Wednesday, March 11, 2015

Top 5 Ways to Trash Your Pump

One critical component in your pump is the coupling that might be connecting your motor to the pump.  In the case of fire pump for example, it would be a grid coupling.  Like other coupling types, grid couplings often have "signature failures" modes that can completely make your pump fail.
In the case of fire pumps, where a flex or grid coupling is recommended (as per NFPA standards), here are 5 reasons that may cause grid coupling failures:

1) Reversing or highly fluctuating loads
Figure 1 - Fatigue Wear
Fatigue failures are typically due to high start-up or impact loads and/or in combination with reversing or highly fluctuating loadsSignature fatigue wear, which can generally be viewed as normal grid coupling wear, shows up as cracks in the grid spring element approximately in the center of the grid spring element legs (see Figure 1 – Fatigue Wear).

With a few grid spring element legs broken in the center, a grid coupling will likely still be operational and transmitting torque through the remaining unbroken legs. However, once such a condition occurs, the coupling is operating in a compromised state and the grid spring element should be replaced as soon as possible.
2) Undersized Coupling 
A bad combination of undersized coupling and peak torque load(s) in excess of the calculated coupling sizing torque can cause a torque overload.  In this situation, the cracks in the grid spring element legs are not centered but rather further up or down the center 
3) Lack of Lubrication
Not lubricating the coupling properly can lead to failures.   In this case, the cracks are often localized to one side of a grid spring (where lubrication was lacking) and may resemble or look like a fatigue failure. The grid coupling is a metal-on-metal coupling, and a lack of lubrication will lead to premature wear (or fatigue) of the grid spring element. (How should you pack the grease in a Grid Coupling?).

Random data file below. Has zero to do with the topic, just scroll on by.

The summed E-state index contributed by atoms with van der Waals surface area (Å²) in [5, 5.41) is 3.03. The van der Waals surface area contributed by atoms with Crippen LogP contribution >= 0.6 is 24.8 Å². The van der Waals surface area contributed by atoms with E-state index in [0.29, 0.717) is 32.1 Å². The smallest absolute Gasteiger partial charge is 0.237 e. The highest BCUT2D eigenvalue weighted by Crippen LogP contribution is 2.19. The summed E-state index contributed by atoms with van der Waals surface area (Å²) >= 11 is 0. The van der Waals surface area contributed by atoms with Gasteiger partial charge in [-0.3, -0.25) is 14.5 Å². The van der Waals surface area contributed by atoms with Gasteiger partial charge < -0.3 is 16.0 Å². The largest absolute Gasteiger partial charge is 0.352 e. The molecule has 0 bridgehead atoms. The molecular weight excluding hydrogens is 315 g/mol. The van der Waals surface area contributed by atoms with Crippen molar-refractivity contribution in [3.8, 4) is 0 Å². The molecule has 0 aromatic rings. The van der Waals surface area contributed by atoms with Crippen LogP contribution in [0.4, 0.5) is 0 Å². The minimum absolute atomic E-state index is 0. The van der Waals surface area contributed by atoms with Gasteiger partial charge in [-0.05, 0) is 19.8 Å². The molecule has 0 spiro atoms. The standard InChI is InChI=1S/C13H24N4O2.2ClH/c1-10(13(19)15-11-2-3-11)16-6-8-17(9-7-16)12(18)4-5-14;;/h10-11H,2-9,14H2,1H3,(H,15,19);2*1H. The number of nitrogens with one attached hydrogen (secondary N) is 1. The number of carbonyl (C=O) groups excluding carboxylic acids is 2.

4) Misalignment
Figure 2 - Misalignment Failure
A grid coupling is an excellent vibration dampening high power density coupling.  They are unfortunately not very good at accommodating misalignment. Grid couplings are not designed to handle parallel shaft misalignment, they are only designed to handle about a quarter degree of angular misalignment (see How sensitive are Grid Couplings to misalignment?).

Figure 2 is an example of a grid coupling element misalignment failure.  In such a failure, the grid spring break on the outer bends of the grid spring legs. Similar to fatigue failures, a grid coupling may have broken legs due to misalignment and still transmitting torque through the unbroken legs. This is not a desirable long term state and the grid spring should be replaced as soon as possible.  To prevent such failures (or to correct from such a failure from re-occurring), it is critical that the coupling shafts be realigned and within the misalignment tolerance of the given grid coupling. 

5) Excessive temperature and/or chemical exposure
Environmental conditions include excessive temperature and/or chemical exposure. Operational temperatures above or below the temperature range of the grid coupling seals will lead to seal damage or failure. Similarly, grease can also break down given extreme temperature exposure. Chemicals can also lead to seal damage and failure. In addition to visible damage to seals and lubrication breakdown, environmental failures may appear similar to an overload condition.  

To learn more about Grid Couplings, please read Why a Grid Coupling - Features & Benefits, Design Basics, and Element Options

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